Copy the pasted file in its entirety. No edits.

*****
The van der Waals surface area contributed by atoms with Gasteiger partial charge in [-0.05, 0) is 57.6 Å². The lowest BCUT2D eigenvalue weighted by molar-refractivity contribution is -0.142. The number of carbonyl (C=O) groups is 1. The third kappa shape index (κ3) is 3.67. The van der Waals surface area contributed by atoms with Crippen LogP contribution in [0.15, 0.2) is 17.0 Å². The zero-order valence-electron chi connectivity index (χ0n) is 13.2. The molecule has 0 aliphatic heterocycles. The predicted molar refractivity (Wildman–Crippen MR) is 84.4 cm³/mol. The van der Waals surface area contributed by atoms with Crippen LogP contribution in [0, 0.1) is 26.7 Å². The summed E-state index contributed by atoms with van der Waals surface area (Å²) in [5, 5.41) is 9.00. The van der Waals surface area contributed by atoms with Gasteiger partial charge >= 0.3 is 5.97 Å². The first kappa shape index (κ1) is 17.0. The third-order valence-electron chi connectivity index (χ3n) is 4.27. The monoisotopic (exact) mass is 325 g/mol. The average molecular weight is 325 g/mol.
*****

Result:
The van der Waals surface area contributed by atoms with Gasteiger partial charge in [-0.05, 0) is 57.6 Å². The lowest BCUT2D eigenvalue weighted by molar-refractivity contribution is -0.142. The number of carbonyl (C=O) groups is 1. The third kappa shape index (κ3) is 3.67. The van der Waals surface area contributed by atoms with Crippen LogP contribution in [0.15, 0.2) is 17.0 Å². The zero-order valence-electron chi connectivity index (χ0n) is 13.2. The molecule has 0 aliphatic heterocycles. The predicted molar refractivity (Wildman–Crippen MR) is 84.4 cm³/mol. The van der Waals surface area contributed by atoms with Crippen LogP contribution in [0, 0.1) is 26.7 Å². The summed E-state index contributed by atoms with van der Waals surface area (Å²) in [5, 5.41) is 9.00. The van der Waals surface area contributed by atoms with Gasteiger partial charge >= 0.3 is 5.97 Å². The first kappa shape index (κ1) is 17.0. The third-order valence-electron chi connectivity index (χ3n) is 4.27. The monoisotopic (exact) mass is 325 g/mol. The average molecular weight is 325 g/mol.